The TAUS Global Content Summits are part of a series of international events aimed at bringing localization industry experts together to share information and jumpstart conversations. Topics at the Silicon Valley event included evolving technologies, machine translation, use cases, and data analysis.
Nimdzi was in attendance, of course, joining a tight-knit crowd of just over 50 attendees, made up of a number of panelists, subject matter experts, and speakers.
The opening conversation of the TAUS summit was one between its Director Jaap van der Meer and the platform owners of Lilt, Unbabel, Transifex, and Smartling. The conversation began with owners sharing their stories of finding a niche in the translation and localization industry. Each platform was born with the aim of filling a gap in the market: to improve workflow automation and customization, to customize reporting, to target new clients, or to help companies manage their own customer support. But while each has its own reason and story of finding a place in the market, one thing is clear: a data-driven approach is undeniable. Data, the speakers unanimously agreed, is more important than algorithms – a recurring theme throughout the day of the summit.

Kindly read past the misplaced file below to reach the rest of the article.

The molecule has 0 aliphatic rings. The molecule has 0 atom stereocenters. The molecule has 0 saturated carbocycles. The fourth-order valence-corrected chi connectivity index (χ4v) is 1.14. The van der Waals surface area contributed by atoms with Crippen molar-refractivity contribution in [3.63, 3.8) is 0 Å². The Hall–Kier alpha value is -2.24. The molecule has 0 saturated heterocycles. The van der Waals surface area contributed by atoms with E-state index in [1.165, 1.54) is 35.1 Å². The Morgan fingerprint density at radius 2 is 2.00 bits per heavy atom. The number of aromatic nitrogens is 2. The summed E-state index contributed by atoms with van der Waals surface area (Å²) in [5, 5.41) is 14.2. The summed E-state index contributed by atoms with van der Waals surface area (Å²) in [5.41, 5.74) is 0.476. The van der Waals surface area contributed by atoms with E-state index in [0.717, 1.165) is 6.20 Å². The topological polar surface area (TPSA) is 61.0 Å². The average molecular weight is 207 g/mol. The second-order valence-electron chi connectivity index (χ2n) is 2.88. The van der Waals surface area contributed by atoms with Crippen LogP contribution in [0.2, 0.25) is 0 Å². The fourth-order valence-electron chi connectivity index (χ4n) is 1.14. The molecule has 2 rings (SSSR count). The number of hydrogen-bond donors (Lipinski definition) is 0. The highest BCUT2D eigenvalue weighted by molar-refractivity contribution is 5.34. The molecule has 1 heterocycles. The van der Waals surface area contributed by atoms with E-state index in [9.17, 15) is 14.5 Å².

Companies don’t localize for the sake of duplicating content in another language. The strategy that goes into content creation, therefore, is one that needs special attention when going global.
Anna Schlegel (NetApp), moderator of the “Do Global Content Owners Buy It?” panel, shared a key takeaway with the audience: the role that a globalization team can have within a business is significant – whether on the vendor or corporate side.
A solid globalization team has the capacity to influence business strategy upstream. This includes localizing content of departments internationally in order to be successful. In other words, you may have departments of the same company across the globe, but workflows and deliverables will need to be tailored to that specific locale. Successful companies have localization representation at the senior level. Heads of localization and product managers in some of today’s leading tech companies (Eventbrite, Quora, Lyft and Facebook) agree that global content needs to feel as if it were created locally. Businesses would be wise to implement a content maturity model, similar to the well-known and accepted Localization Maturity Model. Some companies, like NetApp, track the content maturity model weekly and bring various departments into the conversation about content.
Five years ago, machine translation (MT) was not taken seriously, shared Maxim Khalilov (Unbabel), in the “Human Parity Conversation” presentation. Nor was it possible to predict where MT would take us in terms of content volume. In his presentation, he focused on connecting the technical advancement of content with high-level business goals while sharing his perspective on the recent changes in technology. Today, it is impossible to imagine a world without machine translation.